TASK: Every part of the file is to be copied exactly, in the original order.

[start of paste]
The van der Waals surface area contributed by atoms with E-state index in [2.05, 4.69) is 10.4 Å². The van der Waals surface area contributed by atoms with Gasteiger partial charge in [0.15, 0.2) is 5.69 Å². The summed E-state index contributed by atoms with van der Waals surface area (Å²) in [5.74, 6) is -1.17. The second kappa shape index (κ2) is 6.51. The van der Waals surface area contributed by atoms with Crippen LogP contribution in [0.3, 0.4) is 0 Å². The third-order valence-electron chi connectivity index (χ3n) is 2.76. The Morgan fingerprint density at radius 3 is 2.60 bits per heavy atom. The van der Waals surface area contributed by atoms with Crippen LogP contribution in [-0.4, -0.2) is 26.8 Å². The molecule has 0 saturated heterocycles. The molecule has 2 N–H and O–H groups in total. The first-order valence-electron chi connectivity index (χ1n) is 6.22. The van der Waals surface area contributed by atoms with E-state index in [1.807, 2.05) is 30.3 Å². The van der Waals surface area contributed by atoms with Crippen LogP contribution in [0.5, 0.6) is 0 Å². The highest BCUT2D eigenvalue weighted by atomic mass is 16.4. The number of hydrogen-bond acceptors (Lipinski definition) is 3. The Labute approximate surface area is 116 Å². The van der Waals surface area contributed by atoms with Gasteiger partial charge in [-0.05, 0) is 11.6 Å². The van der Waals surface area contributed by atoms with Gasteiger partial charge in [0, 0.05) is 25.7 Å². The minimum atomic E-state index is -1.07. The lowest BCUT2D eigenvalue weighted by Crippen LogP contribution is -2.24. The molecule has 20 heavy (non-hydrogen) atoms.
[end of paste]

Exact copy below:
The van der Waals surface area contributed by atoms with E-state index in [2.05, 4.69) is 10.4 Å². The van der Waals surface area contributed by atoms with Gasteiger partial charge in [0.15, 0.2) is 5.69 Å². The summed E-state index contributed by atoms with van der Waals surface area (Å²) in [5.74, 6) is -1.17. The second kappa shape index (κ2) is 6.51. The van der Waals surface area contributed by atoms with Crippen LogP contribution in [0.3, 0.4) is 0 Å². The third-order valence-electron chi connectivity index (χ3n) is 2.76. The Morgan fingerprint density at radius 3 is 2.60 bits per heavy atom. The van der Waals surface area contributed by atoms with Crippen LogP contribution in [-0.4, -0.2) is 26.8 Å². The molecule has 0 saturated heterocycles. The molecule has 2 N–H and O–H groups in total. The first-order valence-electron chi connectivity index (χ1n) is 6.22. The van der Waals surface area contributed by atoms with E-state index in [1.807, 2.05) is 30.3 Å². The van der Waals surface area contributed by atoms with Crippen LogP contribution in [0.5, 0.6) is 0 Å². The highest BCUT2D eigenvalue weighted by atomic mass is 16.4. The number of hydrogen-bond acceptors (Lipinski definition) is 3. The Labute approximate surface area is 116 Å². The van der Waals surface area contributed by atoms with Gasteiger partial charge in [-0.05, 0) is 11.6 Å². The van der Waals surface area contributed by atoms with Gasteiger partial charge in [0, 0.05) is 25.7 Å². The minimum atomic E-state index is -1.07. The lowest BCUT2D eigenvalue weighted by Crippen LogP contribution is -2.24. The molecule has 20 heavy (non-hydrogen) atoms.